Simanaitis Says

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THE SAME guy who invented the heavy-duty truckers’ Jake Brake toured Europe at the wheel of an Indy race car. He was also briefly credited with—incorrectly, I hasten to add—fueling a boat engine with river water.


The Diesel Odyssey of Clessie Cummins, by Lyle Cummins, Carnot Press, 1998. Both and list this collectible hardbound edition. The Cummins Power Store has it in paperback,

Clessie Lyle Cummins, 1888-1968, founded Cummins Engine Company in Columbus, Indiana, in 1919 and served as its president until 1947. He became known as the father of the American truck diesel (33 U.S. patents attest to this)—and he also had adventures galore.

The Jake Brake, now ubiquitous on heavy-duty trucks, is a device exploiting the retardation effect of engine compression. Introduced in 1960 by Jacobs Mfg. Co. (and hence the moniker), the Jake Brake owed its genesis to one of Clessie’s adventures, albeit with quite the passage of time.

In 1931, Clessie and two colleagues set coast-to-coast truck speed records with one of their Cummins diesel trucks. The trio encountered gravel roads, mechanical breakdowns, sandstorms, one condemned bridge they drove over and another they bypassed via two embankments and a shallow stream in-between.


The Cummins-Diesel Test Truck that set transcontinental records in 1931. This and other images from The Diesel Odyssey of Clessie Cummins.

Real excitement came in an essentially brakeless run down the 35 miles—and 4000-ft. descent—from the Cajon Summit to San Bernardino, California. Paralleling a freight train much of the way, they performed a Keystone Kops near-miss with it at a level crossing.

Clessie was evidently left with a lasting impression, leading eventually to his invention of the Jake Brake.

By the way, they finished that 1931 New York-Los Angeles trek in an elapsed time of 125 hours 52 minutes, a bit more than five days, and a logged running time of 97 hours 20 minutes, both new records for trucks.

Nor did the truck travel empty: Their cargo on the trip was the Cummins-Diesel race car, a converted Duesenberg that had been the company’s entry in the 1931 Indianapolis 500.

No fancy trailers for this Indy car: During race week, it was driven to and from the track, a distance of 50 miles from Columbus, Indiana.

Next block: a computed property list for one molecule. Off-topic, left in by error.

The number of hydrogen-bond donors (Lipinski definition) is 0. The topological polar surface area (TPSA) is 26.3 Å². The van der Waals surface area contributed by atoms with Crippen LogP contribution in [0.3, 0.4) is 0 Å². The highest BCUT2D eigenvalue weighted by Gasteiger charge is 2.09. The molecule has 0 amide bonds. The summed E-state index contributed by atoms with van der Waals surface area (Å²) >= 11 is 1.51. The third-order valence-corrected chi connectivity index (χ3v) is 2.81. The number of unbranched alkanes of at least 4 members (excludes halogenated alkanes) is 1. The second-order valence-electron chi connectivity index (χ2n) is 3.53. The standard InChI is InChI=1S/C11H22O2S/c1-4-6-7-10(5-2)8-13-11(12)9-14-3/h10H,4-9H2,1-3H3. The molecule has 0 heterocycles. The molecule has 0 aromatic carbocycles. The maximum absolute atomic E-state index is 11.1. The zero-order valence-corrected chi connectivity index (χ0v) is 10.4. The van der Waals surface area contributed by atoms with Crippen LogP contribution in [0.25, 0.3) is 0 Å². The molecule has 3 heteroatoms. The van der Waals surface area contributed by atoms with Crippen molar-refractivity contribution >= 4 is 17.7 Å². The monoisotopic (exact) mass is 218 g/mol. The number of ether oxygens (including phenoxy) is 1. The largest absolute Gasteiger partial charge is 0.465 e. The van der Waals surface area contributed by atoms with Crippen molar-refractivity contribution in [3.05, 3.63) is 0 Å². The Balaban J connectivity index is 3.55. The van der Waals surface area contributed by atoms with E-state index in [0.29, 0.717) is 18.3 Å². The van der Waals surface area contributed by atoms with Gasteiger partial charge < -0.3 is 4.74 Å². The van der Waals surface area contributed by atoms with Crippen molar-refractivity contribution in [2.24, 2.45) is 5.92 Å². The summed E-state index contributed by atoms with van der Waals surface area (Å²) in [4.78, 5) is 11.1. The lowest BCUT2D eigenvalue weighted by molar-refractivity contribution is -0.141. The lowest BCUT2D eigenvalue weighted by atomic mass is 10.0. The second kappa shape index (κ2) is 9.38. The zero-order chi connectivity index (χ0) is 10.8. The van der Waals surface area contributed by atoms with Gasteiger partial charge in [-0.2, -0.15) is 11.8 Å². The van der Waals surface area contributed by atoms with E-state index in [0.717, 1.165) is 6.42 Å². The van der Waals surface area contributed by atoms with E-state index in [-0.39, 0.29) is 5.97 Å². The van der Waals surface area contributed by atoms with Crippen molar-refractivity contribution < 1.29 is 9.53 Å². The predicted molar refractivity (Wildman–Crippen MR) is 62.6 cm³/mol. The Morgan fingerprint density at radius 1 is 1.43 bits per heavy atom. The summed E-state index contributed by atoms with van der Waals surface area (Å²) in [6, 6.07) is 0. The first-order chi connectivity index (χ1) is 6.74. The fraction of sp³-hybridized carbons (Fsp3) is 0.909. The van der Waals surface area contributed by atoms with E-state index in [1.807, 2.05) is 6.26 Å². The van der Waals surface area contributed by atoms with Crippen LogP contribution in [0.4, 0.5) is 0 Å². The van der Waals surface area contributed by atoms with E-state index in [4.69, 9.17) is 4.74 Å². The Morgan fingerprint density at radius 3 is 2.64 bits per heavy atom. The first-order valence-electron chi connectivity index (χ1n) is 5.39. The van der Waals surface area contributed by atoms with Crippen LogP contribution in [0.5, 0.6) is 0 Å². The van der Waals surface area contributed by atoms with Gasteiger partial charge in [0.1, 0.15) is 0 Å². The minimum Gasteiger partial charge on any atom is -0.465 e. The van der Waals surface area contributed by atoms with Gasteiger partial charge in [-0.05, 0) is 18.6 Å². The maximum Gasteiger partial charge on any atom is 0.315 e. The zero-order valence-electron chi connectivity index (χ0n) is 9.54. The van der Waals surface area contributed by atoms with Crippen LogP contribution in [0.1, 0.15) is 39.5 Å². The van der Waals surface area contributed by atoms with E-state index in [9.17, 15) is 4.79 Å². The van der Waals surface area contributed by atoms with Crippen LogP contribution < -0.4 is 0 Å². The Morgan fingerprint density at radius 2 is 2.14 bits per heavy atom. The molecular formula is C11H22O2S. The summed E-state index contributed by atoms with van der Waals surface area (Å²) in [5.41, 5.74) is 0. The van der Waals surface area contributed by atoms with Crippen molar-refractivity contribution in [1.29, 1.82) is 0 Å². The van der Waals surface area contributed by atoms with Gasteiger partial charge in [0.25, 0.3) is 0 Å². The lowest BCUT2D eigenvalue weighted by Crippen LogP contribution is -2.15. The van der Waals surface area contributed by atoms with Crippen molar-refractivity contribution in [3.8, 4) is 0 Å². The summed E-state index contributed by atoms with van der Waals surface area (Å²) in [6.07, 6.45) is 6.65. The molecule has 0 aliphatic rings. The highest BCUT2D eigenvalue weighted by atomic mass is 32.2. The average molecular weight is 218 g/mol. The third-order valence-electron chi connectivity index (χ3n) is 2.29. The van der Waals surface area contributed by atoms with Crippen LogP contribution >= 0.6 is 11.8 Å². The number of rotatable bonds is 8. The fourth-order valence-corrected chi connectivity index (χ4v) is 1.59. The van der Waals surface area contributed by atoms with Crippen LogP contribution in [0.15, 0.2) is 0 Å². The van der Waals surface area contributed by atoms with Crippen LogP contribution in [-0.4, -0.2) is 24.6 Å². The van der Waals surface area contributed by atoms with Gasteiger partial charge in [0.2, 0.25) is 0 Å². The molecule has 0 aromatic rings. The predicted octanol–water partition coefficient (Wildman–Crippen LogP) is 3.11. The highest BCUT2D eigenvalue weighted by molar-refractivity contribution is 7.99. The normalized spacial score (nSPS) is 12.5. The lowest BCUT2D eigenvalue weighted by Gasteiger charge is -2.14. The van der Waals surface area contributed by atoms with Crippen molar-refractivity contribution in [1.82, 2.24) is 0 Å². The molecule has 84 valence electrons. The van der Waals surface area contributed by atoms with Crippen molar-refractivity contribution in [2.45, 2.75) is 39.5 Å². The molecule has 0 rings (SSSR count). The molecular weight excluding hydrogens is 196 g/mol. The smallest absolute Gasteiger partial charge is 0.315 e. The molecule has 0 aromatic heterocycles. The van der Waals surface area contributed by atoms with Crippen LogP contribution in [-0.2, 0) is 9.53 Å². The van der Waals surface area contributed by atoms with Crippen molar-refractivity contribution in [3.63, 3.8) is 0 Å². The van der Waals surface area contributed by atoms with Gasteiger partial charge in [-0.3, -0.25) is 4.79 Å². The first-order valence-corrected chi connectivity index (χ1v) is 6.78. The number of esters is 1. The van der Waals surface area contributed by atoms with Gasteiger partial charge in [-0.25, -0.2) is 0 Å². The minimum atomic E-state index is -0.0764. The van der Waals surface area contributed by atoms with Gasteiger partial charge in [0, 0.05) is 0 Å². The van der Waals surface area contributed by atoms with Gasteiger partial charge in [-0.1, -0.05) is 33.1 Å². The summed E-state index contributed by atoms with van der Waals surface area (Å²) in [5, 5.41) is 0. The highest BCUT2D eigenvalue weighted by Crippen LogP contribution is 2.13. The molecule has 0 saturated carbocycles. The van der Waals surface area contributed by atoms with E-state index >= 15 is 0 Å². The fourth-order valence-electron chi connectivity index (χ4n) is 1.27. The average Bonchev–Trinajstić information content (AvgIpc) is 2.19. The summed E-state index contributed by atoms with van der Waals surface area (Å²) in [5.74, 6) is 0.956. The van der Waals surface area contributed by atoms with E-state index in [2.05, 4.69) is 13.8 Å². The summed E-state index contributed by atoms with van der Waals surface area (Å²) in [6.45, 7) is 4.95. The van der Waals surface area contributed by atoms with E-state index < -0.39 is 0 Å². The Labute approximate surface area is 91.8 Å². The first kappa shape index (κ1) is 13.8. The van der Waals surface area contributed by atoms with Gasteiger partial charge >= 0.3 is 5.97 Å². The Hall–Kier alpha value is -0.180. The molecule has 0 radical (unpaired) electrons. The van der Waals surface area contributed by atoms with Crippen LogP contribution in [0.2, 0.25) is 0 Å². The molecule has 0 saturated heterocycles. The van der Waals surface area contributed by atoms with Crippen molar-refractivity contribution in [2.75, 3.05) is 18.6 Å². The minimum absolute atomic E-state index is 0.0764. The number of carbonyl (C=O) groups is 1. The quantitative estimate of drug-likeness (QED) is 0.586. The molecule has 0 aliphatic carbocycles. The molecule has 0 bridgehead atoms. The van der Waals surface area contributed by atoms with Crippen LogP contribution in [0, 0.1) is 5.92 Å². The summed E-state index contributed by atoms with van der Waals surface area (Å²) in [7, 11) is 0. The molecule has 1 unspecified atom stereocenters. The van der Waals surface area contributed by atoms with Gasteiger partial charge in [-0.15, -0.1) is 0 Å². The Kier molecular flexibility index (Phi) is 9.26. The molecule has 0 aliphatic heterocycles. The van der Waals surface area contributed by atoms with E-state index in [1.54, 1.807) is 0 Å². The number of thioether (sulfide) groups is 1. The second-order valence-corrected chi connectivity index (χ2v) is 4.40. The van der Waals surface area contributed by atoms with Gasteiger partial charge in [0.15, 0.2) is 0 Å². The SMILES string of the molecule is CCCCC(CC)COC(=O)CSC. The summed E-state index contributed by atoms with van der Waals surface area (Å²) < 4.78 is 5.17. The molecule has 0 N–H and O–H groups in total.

The Cummins-Diesel Indy car at the 1931 Indianapolis 500.

The Cummins No. 8 qualified at 96.871 mph, a mid-pack performance in a field of 40 cars, and raced without refueling pitstops to finish 13th (with three conventionally fueled cars behind it). Then it was driven back to Columbus on the diesel fuel left in its tank.

What’s even more amazing was No. 8’s road use, both before and after its Indy run. Clessie drove it on tours to technical meetings and demonstrations throughout the eastern U.S., often with his wife along.

Then Clessie and business partner W.G. Irwin took No. 8 to Europe. They saw Mont St. Michel and the Bayeux tapestry, stayed in Paris at Hotel Crillon (“Ar—Paris 3 pm—No brakes—Holiday traffic”) and lapped Montlhèry at the urging of Prince Nicholas of Rumania.


Just another bit of Parisian traffic among the Champs-Élysées.

Their tour included Monte Carlo, Turin (where No. 8 lapped Fiat’s famous Lingotto rooftop test track), Milan, on to Switzerland, eventually back to Paris and then across to England for laps at Brooklands.

Observes Lyle, “After landing in Quebec, Clessie drove to Toronto where Stella [his wife; Lyle’s mother] joined him for the return to Columbus in No. 8 with her holding a cuckoo clock on her lap—as had W.G. since the Black Forest.”

And fueling a boat engine with river water?

This tale came about when Clessie and W.G. took newspaper reporters down the Ohio River in Ceco II, one of several diesel-powered family watercraft. When the boat ran out of fuel, Clessie came up with a brilliant solution: They’d return fueled by river water.


The Ceco II, once mistaken for being miracle-fueled.

Clessie gave the fuel tank several carefully poured buckets of the Ohio River, restarted the engine each time and got them home.

Of course, he knew that the pickup pipe was a tad above the tank’s bottom—and that diesel fuel is lighter than water. ds

© Dennis Simanaitis,, 2013


  1. Bill Urban
    February 4, 2013

    Dennis, a great post about this American pioneer. Concerning those noisy Jake Brakes . . . why are the “Jake Brakes Prohibited” signs dissapearing? The Jacobs Co. has understandably blocked any such negative name association. For noise abatement purposes they prefer the generic “Compression Brake”.
    Also, Jake Brakes not only greatly enhance safety and brake life, they can also assist acceleration by rapidly slowing engine rpm for faster shifts with non-synchronized transmissions (especially useful if skipping gears or at very slow speeds, when up hill momentum can fall off more quickly than rpm).

  2. Pingback: Clessie Cummins’ 1932 Cross Country Marathon Run | The Old Motor

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